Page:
In recent years, geospatial companies have been giving more prominence to implementing Diversity, Equity and Inclusiveness (DEI) initiatives to create an accepting and inclusive work environment and equal opportunities for employees of all backgrounds. Read WGIC’s blog covering its Members’ DEI efforts for a broader understanding of the DEI initiatives in the geospatial industry.
Historically, DEI was viewed as a method for ensuring government compliance or as a “program” to be managed by the business. However, now, the geospatial industry recognizes DEI programs’ significance and the positive impact they can have on the business. A diverse workforce, for example, increases creativity and productivity, encourages innovation, and reduces employee turnover. Inclusion supports building a safe work environment on physical, mental, and emotional levels. Equity, a fair reward system, and equal pay for equal work ensure business progress continuity.
WGIC has been conducting workshops on the topic to sensitize the stakeholders and create awareness of the significance of DEI and transitioning from awareness to action. The emphasis has been on the following three aspects;
- the benefits of diversity,
- biases that impede equity,
- and steps to become more inclusive.
The primary focus of the discussion was showcasing practical approaches for advancing DEI. As a result, a set of steps were identified to accelerate the success. WGIC believes that businesses must adopt novel approaches to comprehending and discussing DEI topics. It will help to develop new abilities to foster DEI in the workplace.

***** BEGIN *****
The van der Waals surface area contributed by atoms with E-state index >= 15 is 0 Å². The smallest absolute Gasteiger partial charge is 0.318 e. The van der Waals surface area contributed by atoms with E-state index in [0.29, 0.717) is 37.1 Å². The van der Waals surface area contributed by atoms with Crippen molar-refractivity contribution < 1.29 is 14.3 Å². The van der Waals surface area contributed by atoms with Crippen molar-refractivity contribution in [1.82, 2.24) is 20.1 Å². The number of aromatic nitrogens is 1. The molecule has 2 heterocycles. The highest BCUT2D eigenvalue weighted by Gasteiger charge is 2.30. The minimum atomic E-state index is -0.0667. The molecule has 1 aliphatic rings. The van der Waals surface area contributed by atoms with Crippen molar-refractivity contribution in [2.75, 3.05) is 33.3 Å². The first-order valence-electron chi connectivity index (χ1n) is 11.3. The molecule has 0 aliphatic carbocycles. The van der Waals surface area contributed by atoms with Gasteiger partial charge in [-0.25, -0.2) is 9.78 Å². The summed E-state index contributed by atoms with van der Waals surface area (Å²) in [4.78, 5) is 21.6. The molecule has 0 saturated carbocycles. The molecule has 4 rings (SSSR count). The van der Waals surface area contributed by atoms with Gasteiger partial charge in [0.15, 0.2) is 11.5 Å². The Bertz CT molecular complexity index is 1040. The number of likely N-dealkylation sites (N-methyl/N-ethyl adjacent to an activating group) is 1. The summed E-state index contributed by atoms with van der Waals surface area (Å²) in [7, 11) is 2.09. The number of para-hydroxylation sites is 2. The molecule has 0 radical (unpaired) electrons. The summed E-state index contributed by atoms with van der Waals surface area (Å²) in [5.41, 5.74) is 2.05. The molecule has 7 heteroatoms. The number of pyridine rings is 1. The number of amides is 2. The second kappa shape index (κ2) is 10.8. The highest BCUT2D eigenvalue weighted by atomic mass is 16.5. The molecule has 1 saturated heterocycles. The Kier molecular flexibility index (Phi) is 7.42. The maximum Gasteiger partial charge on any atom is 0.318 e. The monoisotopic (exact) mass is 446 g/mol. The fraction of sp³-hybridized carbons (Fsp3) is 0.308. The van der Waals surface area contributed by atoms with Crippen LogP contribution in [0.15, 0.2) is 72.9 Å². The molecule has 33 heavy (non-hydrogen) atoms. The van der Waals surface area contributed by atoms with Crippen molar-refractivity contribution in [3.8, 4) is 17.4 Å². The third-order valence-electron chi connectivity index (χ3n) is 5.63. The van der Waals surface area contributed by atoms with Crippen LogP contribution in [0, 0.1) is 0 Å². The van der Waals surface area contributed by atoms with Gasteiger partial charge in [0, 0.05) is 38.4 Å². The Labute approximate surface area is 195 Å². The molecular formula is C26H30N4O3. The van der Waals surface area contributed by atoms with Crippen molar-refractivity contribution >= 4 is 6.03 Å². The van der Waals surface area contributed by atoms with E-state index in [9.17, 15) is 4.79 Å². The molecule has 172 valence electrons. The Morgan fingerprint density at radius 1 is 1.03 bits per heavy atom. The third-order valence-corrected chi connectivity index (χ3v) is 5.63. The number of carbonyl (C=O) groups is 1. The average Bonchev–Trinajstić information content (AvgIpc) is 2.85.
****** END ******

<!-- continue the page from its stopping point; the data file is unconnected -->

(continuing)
Panel Discussion: The Panelists, Topics, and Ideas
The panel witnessed a diverse representation of panelists. Among the panelists were
- Albert Momo, Vice President & Executive Director, Emerging Markets and Funded Projects, Trimble, and Chair, DEI Committee, WGIC,
- Barbara Ryan, Executive Director, World Geospatial Industry Council,
- John Kedar, Strategic Advisor, Geospatial Infrastructure, Geospatial World,
- Flavia de Souza Mendes, Lead Organizer, Ladies of Landsat (LoL),
- Olivia Powell, Director, Women in Geospatial+,
- Nadine Alameh, CEO of Open Geospatial Consortium (OGC),
- Pooja Mahapatra, Solution Owner – Geospatial, Fugro,
- Dr. Zaffar Sadiq Mohamed-Ghouse, Director, Advisory & Innovation, AAM.
The panel discussion was full of new ideas, critical thoughts, and debates regarding DEI and its implementation process in the geospatial industry. “You cannot mend something you cannot name,” emphasized Albert Momo. The DEI awareness campaign conducted in 2020 covered this question. Now, the geospatial industry wants to push even further and take steps towards the implementation of DEI initiatives. In terms of WGIC’s efforts, Momo added that before the end of the year, the DEI Committee at WGIC will produce a report entitled “Diversity in Geospatial Leadership: Myths, Perception, Reality?” revealing the demographics of leadership in the geospatial industry. For Momo, the definition of diversity is “All the distinctions that we offer to the workplace.”